[Date Prev][Date Next][Thread Prev][Thread Next][Date Index][Thread Index][Subject Index][Author Index]

New issue of Cretaceous Research



From: Ben Creisler bh480@scn.org
New Cretaceous Research articles

The April 2002 (just available online) issue of Cretaceous 
Research contains a couple of articles related to 
dinosaurs:

Rauhut, Oliver W. M. 2002. Dinosaur teeth from the 
Barremian of Uña, Province of Cuenca, Spain. Cretaceous 
Research 23: 255-263. 
Abstract        
The dinosaur fauna from the Barremian locality of Uña, 
east-central Spain, is described on the basis of isolated 
teeth. Apart from an unidentified sauropod and a probably 
new basal euornithopod, the fauna is noteworthy for its 
high diversity of theropods. The latter clade is 
represented by teeth of velociraptorine and dromaeosaurine 
dromaeosaurids, as well as Richardoestesia-like and 
Paronychodon-like teeth, making the theropod tooth fauna 
from Europe strikingly similar to the Late Cretaceous 
faunas from North America. However, the reported presence 
of more basal theropods from other Early Cretaceous 
localities in Europe indicate that this was a transitional 
fauna between the typical Late Jurassic and the typical 
Late Cretaceous theropod faunas of the Northern 
Hemisphere. 

[Suggests that teeth very similar to Richardoestesia 
isosceles found in Spain and elsewhere and over a range of 
time periods (Upper Jurassic to Late Cretaceous) indicate 
that species should be considered a nomen dubium. 
Richardoestesia-like teeth may possibly be juvenile teeth 
of some better-known group of theropods.]


The genus Patricosaurus has been considered a dinosaur in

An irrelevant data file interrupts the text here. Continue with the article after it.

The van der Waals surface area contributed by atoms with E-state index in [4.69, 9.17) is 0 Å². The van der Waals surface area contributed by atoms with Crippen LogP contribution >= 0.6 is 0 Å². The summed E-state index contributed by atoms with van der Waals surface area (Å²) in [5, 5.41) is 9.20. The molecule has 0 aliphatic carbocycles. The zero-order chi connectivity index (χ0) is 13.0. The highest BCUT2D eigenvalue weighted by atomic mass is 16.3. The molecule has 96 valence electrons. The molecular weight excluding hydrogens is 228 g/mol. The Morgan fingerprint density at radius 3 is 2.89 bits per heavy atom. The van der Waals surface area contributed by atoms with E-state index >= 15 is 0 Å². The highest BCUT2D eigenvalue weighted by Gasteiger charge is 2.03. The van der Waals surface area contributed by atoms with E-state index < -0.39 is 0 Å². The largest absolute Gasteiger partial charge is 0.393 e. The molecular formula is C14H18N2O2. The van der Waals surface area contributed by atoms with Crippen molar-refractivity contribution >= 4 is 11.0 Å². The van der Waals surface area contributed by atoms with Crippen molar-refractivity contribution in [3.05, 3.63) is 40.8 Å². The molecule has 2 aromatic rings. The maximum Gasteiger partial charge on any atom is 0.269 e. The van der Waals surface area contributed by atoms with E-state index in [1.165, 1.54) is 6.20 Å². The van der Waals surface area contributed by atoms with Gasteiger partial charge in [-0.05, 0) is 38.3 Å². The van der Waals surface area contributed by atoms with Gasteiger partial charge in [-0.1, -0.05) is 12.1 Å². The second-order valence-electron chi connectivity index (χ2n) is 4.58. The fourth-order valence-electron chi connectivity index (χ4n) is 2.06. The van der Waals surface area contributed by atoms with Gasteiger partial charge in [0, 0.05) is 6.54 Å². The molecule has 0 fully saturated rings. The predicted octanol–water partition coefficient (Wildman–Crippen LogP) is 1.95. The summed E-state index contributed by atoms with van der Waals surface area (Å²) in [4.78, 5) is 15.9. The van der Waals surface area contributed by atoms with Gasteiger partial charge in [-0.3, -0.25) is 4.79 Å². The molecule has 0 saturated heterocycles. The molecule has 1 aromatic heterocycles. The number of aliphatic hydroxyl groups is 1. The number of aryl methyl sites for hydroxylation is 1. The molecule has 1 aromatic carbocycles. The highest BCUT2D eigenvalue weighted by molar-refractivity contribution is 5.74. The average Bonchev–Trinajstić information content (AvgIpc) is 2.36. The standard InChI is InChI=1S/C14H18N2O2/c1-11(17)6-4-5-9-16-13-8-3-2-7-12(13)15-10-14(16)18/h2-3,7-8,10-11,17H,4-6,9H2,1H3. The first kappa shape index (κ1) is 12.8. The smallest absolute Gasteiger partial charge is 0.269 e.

various places:

Barrett, Paul M.& Susan E. Evans. 2002. A reassessment of 
the Early Cretaceous reptile `Patricosaurus merocratus' 
Seeley from the Cambridge Greensand, Cambridgeshire, UK. 
Cretaceous Research 23: 231-240.        
Abstract        
The Cambridge Greensand has yielded a diverse fauna of 
terrestrial and marine vertebrates, including various 
fish, birds, dinosaurs and marine reptiles. However, this 
important late Early Cretaceous biome has been severely 
neglected and the taxonomy and systematics of most of 
these animals are in need of urgent revision. The small 
reptile `Patricosaurus merocratus' was named on the basis 
of a partial femur and sacral vertebra and referred to the 
Squamata. Re-examination of the type material indicates 
that `Patricosaurus' represents a chimera composed of 
indeterminate lepidosaurian and archosaurian elements and 
that it should be regarded as a nomen dubium. 
Nevertheless, the syntype femur represents the only 
material of a terrestrial lepidosaur to be recovered from 
the Cambridge Greensand. Moreover, this element is 
currently the largest known terrestrial lepidosaur, living 
or extinct, to have been recovered from the British Isles.